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What my musings are all about...

Blogging might well be the 21st century's form of journaling. As a writing teacher, I have always advised my students to keep a daily journal as a way of organizing their thoughts for future writing projects, a discipline I have unfortunately never consistently practiced myself. By blogging, I might finally be able to follow my own good advice.

The difference between journaling and blogging is that the blogger opens his or her writing to the public, something journal- writers are usually reluctant to do. I am not so reticent.

The trick for me will be to avoid cluttering the internet with more blather, something none of us need more of. If I stick to subjects I know: sports and literature, I believe I can avoid that pitfall. I can't promise that I'll not stray from time to time to comment on ancillary subjects, but I will make every attempt to be interesting and perhaps even insightful.

Wednesday, July 19, 2017

Awh, Tax Considerations for Millionaires

I am shocked, just shocked that NBA players have to pay such high taxes. Isn't there anything that the federal government can do about it? Millionaire are soooo taken advantage of by states.

What's that song: Do not cry for me Argentina. Well, don't cry for these star pro athletes who live in a country where tax shelters for the rich are as many as prairie dog holes in the desert.

But, let's get a little perspective on the situation. Let's look at a teacher's annual salary top scale after 30 years, which would be approximately $80,000. Even if that teacher was paid the top salary for all the years he or she taught (which, of course, he or she doesn't) that would amount to $2, 400,000. after being in the classroom trances for 30 years. Gordon Hayward, after those ridiculously high taxes will net $69.4 million after four years of being in the NBA trenches. My math maybe a tad off, but that looks to me like $2.4 mil a teacher makes over 30 years amounts to 3.5 % of what Hayward will make in 4 years.

With those kind of numbers staring them in the face, how can teachers complain that they are being underpaid?

I paid professional basketball in the NBA for ten years. It was fun. I worked my butt off as I know these present day athletes do, but I guarantee that one year of playing pro ball (as entertaining as it is) does not improve our society as much as a single day of a teacher teaching a classroom of 30 youngsters.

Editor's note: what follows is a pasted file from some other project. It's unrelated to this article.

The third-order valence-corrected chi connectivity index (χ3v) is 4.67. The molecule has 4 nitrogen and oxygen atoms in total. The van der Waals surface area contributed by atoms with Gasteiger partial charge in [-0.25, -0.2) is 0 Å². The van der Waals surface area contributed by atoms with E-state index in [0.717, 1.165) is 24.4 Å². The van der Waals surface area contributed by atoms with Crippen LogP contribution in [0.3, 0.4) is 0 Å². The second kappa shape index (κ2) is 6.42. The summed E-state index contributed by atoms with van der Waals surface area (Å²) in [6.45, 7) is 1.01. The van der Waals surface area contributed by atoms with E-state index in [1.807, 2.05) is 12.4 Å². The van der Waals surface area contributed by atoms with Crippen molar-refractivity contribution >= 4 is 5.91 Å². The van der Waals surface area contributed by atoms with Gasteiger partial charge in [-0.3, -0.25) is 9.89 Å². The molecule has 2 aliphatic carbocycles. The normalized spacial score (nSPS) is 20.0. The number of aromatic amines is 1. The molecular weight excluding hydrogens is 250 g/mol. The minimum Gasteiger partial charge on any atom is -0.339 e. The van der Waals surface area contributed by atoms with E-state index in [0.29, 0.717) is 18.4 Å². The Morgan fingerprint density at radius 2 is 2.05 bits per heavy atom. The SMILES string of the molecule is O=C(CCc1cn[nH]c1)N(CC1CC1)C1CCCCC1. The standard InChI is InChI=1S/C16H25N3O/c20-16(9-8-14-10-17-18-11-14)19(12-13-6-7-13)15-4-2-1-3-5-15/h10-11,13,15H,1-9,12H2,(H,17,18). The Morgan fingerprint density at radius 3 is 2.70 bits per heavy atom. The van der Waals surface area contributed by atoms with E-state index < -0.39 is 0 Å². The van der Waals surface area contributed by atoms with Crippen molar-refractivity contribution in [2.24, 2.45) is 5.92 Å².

I'm not angry with the players, nor am I angry with the NBA league or team ownership. They are trying to put together the best entertainment product they can. The NBA has tons of money these days, and as far as I can tell is sharing equitably No gripes from me. I love the game.

However, what I don't like is some dumb-ass sports-writer writing a "woe is me" article, similar to the one I read in today's Sacramento Bee about the inequities of state by state taxation on pro athletes, as if the average citizen gives a crap about pro ball players having to pay high taxes. Like I give a rat's ass that Billionaires in the United States need tax breaks.

 Give me a break!

It's not a sports poem, but one I wrote about teaching, which is in my first collection Nothing You Lose Can Be Replaced.

The Suicide     by Tom Meschery

One teacher says she saw it coming
which drives he rest of us by lunch
crazy with guilt, remembering the old
ed. movie: Cipher in the Snow.

So we promise ourselves, next period
there'll be no ciphers. We'll even embrace
the wall-eyed one who lurks in the back
drawing obscenities on his desk.

Of course we don't, returning to decorum
with the bell, to Marilyn passing notes,
Harry's runny nose, Carrie's menstrual cramps,
essays overdue, forgotten texts.

In sixth period, one girl by the window starts
to weep, but when I ask was he her friend,
she shakes her head; she never knew him,
but thinks he was her brother's best friend's' cousin.

Suddenly the room is filled with students crying,
her tears having started a chain reaction,
the way one can't help humming a certain tune
or when frightened in the dark, whistling.







2 comments:

DTB-56 said...

Often in the same cities where teachers are underpaid money is found to build new stadiums and arenas (often replacing reasonably new existing facilities). This leaves more money on the table for teams to pay a Gordon Hayward the money you write about. Oh well, the Romans liked their circuses and I suppose we do too.

Joe Braun said...

Morning Tom,
My name is Joe Braun, we played against and with each other in the 1950-60's. I wanted to contact you but found no other way than to hope you see this and would respond.
All the best,

Joe Braun
cj5braun@mac.com
520.207.3789
360.521..2599 Cell